Series Intro: Jesus said that He will build His church, but does anyone care as to “how” He has done so? In an effort to help myself and online readers better understand the “Early Church,” I will be sharing brief research done in coordination with my graduate school work (as well as personal enrichment) on 10 important men and women in Christian history: Clement of Rome, Ignatius of Antioch, Polycarp, Justin Martyr, Perpetua, Felicity, Tertullian, Irenaeus, Origen, and Athanasius. Join me in traveling back in time almost two millennia to encounter some of the most intriguing people you will ever meet, Christians who have left an indelible mark on church history.
– Justin Martyr –
We ended up in Asia Minor last post, hearing from both Polycarp himself as well as his followers. As shown, Polycarp died the martyr’s death for his religious exclusivism – his one and only “Lord” was Christ Jesus, not the emperor, not anyone else. In the second century, history tells us that just about 10 years after the martyrdom of Polycarp, another very important Christian was killed for the faith: Justin Martyr. He, of course, did not have a last name of “Martyr,” but was the recipient of such an honorary title later on.
Justin was born in approximately A.D. 100. To put this in perspective, the entire New Testament canon had just been completed less than a decade prior to his birth. He called the Roman city, Flavia Neapolis, his hometown which was formerly known as “Shechem” and is now “Nablus.” He was not born with the blessing of Christian parents, though they certainly sought to provide their son with rather impressive educational opportunities. His later letters portray a man with a deep grasp on popular philosophies of his day. In reading his extant writings, it is rather challenging if you do not have a strong background of knowledge in pagan religion. Indeed, these teachings were once part of his worldview. He delved into the teachings of Stoicism, Pythagoreanism, and then Platonism. To Justin’s dismay, however, none of these philosophies could truly satisfy his intellectual and spiritual needs. Finally, through the reading of how the Hebrew Scriptures anticipated a Messiah, and how Jesus Christ fulfilled the prophecies, Justin converted to Christianity.
There is a good reason why Justin earned the last-half of his name, Martyr. He certainly was not shy about his Christian faith, writing to both religious skeptics and governmental rulers. In my opinion, his “First Apology” is probably his best extant writing on explaining the Christian faith. What we find is that Justin confronts the emperor of Rome, trying to explain that it is unjust for Christians to be persecuted for their faith. Some have misinterpreted Justin to try to say that he teaches pluralism (specifically, that paganism is no different from Christianity). James White has a terrific video about that issue here. Suffice it to say that Justin Martyr was not teaching pluralism; rather, he was explaining that there is no just reason to martyr Christians when there are “general” similarities with pagans over certain doctrines, though in actuality, paganism is truly just demonic, according to Christianity. So, the specifics and foundational truths are immensely distinct, but there are general ideas that are similar. Why, then, should Christians be killed, especially when they are doing so much good for society? Well as it turned out, Justin himself, who argued for the legalization of Christianity and the freedom of worship, was indeed martyred in approximately A.D. 165.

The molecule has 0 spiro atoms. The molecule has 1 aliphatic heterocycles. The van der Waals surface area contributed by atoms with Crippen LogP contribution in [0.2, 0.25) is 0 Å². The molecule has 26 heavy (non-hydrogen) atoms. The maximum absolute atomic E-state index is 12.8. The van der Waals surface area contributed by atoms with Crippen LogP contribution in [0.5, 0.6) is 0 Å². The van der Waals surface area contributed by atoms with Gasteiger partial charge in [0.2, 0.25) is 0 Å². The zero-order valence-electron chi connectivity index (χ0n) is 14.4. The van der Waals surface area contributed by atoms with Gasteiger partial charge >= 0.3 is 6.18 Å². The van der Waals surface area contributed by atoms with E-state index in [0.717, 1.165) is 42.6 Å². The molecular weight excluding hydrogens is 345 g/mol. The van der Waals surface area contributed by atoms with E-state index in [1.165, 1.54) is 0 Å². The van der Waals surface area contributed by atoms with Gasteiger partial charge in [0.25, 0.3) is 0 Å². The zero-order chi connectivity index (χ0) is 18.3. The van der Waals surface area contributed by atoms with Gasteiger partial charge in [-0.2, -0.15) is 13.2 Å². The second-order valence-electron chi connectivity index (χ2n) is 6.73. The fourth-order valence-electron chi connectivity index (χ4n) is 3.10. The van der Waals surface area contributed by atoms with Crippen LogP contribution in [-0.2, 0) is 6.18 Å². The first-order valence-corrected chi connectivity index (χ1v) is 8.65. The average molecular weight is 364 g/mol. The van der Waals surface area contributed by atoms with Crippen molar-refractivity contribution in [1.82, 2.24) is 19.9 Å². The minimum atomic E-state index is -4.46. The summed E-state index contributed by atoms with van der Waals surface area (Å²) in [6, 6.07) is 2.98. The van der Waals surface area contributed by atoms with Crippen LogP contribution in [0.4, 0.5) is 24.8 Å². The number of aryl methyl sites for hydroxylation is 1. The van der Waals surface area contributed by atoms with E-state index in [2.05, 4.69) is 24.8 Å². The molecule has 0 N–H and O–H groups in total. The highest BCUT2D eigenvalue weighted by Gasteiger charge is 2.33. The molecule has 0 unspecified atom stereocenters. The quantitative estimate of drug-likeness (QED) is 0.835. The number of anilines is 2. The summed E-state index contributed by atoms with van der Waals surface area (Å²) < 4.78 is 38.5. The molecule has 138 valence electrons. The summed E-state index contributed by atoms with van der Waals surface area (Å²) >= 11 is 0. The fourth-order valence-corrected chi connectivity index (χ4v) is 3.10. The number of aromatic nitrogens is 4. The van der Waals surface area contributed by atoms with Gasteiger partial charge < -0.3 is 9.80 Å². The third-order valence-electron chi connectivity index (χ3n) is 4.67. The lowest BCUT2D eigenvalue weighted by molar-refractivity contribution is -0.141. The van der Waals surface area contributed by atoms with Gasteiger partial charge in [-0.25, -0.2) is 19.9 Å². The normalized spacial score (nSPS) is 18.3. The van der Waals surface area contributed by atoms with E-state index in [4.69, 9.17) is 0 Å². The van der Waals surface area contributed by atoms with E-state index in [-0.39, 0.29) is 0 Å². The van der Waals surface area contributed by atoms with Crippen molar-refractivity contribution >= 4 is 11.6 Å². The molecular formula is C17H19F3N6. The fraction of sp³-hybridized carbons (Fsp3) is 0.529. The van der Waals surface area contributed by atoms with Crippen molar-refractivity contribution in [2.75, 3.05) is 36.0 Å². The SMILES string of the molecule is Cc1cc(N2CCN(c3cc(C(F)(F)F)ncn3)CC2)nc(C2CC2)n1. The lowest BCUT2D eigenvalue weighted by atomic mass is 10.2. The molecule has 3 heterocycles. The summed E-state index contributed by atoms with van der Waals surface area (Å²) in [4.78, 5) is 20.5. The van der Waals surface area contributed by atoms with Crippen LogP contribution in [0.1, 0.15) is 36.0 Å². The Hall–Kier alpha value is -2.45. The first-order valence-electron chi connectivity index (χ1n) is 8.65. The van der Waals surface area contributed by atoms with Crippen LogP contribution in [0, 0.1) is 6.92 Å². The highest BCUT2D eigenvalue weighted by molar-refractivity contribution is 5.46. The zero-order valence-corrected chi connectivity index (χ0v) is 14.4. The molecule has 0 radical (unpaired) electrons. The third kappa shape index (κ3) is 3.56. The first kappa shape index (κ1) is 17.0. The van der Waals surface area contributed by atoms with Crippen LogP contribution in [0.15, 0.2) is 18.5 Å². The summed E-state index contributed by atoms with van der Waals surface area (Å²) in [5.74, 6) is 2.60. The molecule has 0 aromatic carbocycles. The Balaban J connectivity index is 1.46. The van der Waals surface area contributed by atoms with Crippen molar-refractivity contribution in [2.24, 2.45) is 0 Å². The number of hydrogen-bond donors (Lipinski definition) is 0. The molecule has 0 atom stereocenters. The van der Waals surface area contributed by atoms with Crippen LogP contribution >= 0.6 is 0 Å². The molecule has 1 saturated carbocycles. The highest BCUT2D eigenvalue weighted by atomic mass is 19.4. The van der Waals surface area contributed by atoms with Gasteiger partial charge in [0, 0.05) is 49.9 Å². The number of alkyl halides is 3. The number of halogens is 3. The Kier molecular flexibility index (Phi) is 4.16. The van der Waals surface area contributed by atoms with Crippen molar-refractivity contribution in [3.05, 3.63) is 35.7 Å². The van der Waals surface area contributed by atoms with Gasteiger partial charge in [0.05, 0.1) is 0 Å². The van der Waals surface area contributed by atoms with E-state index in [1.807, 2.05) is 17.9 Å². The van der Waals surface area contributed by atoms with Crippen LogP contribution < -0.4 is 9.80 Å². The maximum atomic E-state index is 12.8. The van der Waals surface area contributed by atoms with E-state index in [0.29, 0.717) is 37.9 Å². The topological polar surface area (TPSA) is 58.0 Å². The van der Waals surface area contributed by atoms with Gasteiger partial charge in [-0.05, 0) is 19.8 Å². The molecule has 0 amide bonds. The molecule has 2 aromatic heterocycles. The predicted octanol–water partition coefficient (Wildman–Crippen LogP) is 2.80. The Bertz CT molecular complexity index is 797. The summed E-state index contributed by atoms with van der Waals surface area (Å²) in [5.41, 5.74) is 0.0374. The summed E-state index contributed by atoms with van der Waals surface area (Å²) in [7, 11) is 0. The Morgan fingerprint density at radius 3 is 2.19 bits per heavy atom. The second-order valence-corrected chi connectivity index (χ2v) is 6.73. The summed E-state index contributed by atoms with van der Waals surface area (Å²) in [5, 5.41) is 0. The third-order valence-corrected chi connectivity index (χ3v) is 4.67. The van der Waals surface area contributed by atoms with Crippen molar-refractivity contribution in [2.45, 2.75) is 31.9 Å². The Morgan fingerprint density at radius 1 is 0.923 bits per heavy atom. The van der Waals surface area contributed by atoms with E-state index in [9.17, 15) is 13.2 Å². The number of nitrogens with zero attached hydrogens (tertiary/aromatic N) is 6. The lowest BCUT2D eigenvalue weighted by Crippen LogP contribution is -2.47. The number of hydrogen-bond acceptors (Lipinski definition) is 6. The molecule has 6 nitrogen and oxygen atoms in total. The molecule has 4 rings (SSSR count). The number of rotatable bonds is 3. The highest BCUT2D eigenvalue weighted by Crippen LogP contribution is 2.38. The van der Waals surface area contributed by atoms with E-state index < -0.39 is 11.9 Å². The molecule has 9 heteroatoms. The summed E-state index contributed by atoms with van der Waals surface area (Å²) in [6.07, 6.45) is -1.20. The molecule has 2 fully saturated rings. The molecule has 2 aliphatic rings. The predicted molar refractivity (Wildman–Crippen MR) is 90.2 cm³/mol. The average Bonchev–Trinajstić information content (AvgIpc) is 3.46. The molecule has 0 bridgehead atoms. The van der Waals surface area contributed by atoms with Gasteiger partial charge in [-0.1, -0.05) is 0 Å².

What can we learn from Justin Martyr? We must be wise about “loving wisdom.” I would say that his Christology is a little too philosophical. In fact, he calls Christianity the “True Philosophy.” Perhaps one can argue that he was simply engaging his context, which was quite pagan. But nevertheless, this is a helpful reminder that Christian doctrine must draw out truth from the Bible and test the propositions of other worldviews by the Scriptures as well. Also, I think that studying Justin Martyr should remind people who live in a country of religious freedom to be extremely thankful. Likewise, those who live under a state of religious persecution should pray for their country to one day allow freedom (see also 1 Timothy 2:1-6). Allow me to end with this quote from this early church father:
“And when you hear that we look for a kingdom, you suppose, without making any inquiry, that we speak of a human kingdom; whereas we speak of that which is with God, as appears also from the confession of their faith made by those who are charged with being Christians, though they know that death is the punishment awarded to him who so confesses. For if we looked for a human kingdom, we should also deny our Christ, that we might not be slain; and we should strive to escape detection, that we might obtain what we expect. But since our thoughts are not fixed on the present, we are not concerned when men cut us off; since also death is a debt which must at all events be paid” (First Apology, ch. 11).
Church History Tip: While I think the name Justin “Martyr” is an easy reminder in and of itself as to whom he was and the part he plays in church history — that he was martyred for his faith — I think it is also helpful to keep in mind that he is usually referred to as the first “apologist” of Christianity, post-New Testament times. I believe it is important to remember why he was martyred: he was a strong defender of Christianity. He needed to be “dealt with.” It’s no secret that many of modern-day Christian apologists are also quite influenced by Greek thinkers (Aristotle especially). So, try to keep in mind the influences of Justin Martyr, so that you can remember whom he influenced.